“ I have come to the conclusion that the decisive component of the judgment of Keane C.J. in Eviston v. Director of Public Prosecutions  3 IR 260 was neither the absence of a caveat that the decision was subject to review, nor the fact that the review occurred without any new evidence, though each was a necessary ingredient, but the finding at p. 299 that “the degree of…stress and anxiety to which the applicant was subjected was exacerbated…” and that the applicant “was subjected to a further and entirely unnecessary layer of anxiety and stress”.
27. Of course, there is a certain artificiality to this question since most suspects will not know anything about the law on prosecutorial discretion. What is really at issue is whether the powers of the DPP in this respect are sufficiently clear such that a solicitor for an accused person or a suspect should warn them that they continue to be at risk of prosecution on a charge, even though the DPP has decided not to proceed against them.
28. At this point in time, i.e. May 2021, it must be assumed that a person is fixed with the knowledge that a decision by the DPP in respect of prosecution is not immutable for the following reasons.
29. First, there is a statutory entitlement for a change of approach by the DPP. Section 4(2) of the Prosecution of Offences Act 1974 specifically provides:
(2) A law officer may, without prejudice to the validity of anything previously done thereunder, revoke a direction given by him under this section.
30. Second, Eviston was a significant decision that made clear the scope of the DPP’s powers in respect of prosecution, including the entitlement to review and reverse earlier decisions not to prosecute. That was followed by the decision in Carlin which concerned a reversal of a decision to discontinue a prosecution by the DPP, which decision was upheld by the Supreme Court. In Carlin, Denham J. observed: “It is entirely appropriate that the respondent have a process wherein he may review an earlier decision. The fact that he may review his decision is now a matter in the public domain” (paragraph 8).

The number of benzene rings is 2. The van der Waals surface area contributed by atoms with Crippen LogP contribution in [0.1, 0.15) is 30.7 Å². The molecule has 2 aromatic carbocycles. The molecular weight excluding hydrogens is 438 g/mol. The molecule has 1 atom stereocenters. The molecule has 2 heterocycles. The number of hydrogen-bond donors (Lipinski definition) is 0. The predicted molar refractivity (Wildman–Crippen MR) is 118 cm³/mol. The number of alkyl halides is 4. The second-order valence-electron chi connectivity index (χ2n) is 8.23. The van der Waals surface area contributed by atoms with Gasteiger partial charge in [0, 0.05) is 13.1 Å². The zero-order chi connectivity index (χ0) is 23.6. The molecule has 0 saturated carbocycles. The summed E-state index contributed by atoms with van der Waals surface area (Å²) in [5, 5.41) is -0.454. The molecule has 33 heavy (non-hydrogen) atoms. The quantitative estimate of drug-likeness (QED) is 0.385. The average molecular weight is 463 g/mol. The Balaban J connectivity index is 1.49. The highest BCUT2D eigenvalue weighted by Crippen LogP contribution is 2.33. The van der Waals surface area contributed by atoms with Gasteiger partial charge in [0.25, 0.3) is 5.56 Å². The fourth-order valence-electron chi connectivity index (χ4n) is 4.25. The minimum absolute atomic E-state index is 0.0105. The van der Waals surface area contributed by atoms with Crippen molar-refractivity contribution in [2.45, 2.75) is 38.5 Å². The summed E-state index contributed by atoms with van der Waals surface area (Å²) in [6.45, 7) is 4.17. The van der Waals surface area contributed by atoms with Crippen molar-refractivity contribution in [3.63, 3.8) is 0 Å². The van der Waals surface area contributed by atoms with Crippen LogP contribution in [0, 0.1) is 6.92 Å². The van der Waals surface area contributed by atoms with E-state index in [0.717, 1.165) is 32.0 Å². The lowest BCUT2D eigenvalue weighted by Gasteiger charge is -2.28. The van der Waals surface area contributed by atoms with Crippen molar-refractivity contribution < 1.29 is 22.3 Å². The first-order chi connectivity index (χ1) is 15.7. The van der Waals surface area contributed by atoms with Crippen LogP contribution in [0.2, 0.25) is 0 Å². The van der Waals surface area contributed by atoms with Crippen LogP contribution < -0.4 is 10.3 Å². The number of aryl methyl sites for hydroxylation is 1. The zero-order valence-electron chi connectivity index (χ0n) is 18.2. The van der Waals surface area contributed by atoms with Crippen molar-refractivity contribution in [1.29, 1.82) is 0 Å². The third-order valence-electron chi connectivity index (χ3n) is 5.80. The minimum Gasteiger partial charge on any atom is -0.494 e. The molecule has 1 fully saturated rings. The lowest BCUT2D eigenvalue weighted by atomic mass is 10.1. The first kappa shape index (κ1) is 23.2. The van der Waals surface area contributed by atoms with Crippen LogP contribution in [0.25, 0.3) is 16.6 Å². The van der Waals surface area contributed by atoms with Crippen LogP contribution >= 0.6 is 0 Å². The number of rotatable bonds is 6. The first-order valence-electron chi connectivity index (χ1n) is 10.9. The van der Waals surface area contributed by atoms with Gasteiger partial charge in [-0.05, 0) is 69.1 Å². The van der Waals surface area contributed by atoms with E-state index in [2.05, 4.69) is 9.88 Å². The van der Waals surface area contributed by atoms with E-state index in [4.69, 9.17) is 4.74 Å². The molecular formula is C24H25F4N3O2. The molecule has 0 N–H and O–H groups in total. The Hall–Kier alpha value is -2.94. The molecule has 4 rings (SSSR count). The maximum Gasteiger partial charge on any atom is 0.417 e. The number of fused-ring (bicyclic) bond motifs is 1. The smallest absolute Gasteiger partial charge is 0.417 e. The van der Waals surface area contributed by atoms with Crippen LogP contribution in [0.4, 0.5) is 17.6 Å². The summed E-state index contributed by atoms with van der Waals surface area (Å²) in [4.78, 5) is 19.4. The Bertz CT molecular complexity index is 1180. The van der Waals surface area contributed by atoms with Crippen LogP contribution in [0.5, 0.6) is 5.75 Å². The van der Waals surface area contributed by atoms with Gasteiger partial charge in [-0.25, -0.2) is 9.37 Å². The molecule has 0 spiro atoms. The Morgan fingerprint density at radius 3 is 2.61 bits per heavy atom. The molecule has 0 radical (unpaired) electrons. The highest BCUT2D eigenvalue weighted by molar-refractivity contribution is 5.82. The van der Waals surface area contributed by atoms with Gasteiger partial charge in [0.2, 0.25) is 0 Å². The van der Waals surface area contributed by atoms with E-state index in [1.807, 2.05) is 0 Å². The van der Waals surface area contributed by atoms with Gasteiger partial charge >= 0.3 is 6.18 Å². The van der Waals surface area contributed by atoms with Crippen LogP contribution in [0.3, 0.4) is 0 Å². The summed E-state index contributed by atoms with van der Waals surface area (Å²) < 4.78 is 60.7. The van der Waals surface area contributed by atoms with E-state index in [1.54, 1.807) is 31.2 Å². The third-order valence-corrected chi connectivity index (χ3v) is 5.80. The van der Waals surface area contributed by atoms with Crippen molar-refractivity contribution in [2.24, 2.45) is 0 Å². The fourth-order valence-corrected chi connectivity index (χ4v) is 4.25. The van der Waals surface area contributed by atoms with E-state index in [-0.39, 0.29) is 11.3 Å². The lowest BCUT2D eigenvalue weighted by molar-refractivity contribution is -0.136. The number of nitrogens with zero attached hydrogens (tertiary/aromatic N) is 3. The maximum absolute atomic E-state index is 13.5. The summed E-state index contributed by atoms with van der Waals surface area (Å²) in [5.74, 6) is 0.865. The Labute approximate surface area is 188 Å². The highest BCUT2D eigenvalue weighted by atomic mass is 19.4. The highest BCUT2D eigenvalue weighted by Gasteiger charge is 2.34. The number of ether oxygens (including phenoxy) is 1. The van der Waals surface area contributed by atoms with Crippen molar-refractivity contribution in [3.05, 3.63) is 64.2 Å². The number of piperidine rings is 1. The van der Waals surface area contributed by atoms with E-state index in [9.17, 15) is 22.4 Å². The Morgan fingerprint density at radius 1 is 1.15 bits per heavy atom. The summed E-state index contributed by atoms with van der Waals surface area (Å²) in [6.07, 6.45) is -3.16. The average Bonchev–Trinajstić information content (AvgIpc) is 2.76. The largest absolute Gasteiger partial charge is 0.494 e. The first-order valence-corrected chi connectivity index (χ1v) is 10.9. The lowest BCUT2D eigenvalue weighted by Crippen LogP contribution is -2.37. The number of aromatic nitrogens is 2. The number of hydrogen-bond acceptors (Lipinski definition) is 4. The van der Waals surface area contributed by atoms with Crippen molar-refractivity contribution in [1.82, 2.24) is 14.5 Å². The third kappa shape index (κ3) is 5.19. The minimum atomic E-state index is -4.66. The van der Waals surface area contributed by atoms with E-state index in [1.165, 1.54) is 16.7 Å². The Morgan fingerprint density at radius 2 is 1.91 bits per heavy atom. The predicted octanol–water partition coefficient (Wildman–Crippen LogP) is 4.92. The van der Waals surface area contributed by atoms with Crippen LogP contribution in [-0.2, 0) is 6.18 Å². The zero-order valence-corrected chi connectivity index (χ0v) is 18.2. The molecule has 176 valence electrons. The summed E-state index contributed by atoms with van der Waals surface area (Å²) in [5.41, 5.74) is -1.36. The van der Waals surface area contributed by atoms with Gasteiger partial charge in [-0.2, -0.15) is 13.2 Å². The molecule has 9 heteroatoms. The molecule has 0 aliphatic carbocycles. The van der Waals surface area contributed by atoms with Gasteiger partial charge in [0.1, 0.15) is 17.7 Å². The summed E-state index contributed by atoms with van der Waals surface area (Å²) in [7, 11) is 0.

31. Third, the obligation to give reasons for, and review, a decision not to prosecute, is now enshrined in statute. In Eviston, Keane C.J., in deciding there had been a breach of fair procedures, observed as follows: “
If those review procedures [of the DPP in respect of prosecutions] formed part of the law of the land, then, the applicant would be assumed, however artificially, to have been aware of that law. The review procedures of the respondent, however, are not part of the law: they constitute a legitimate, and indeed salutary, system of safeguards to ensure that errors of judgment in his department which are capable of correction are ultimately corrected”.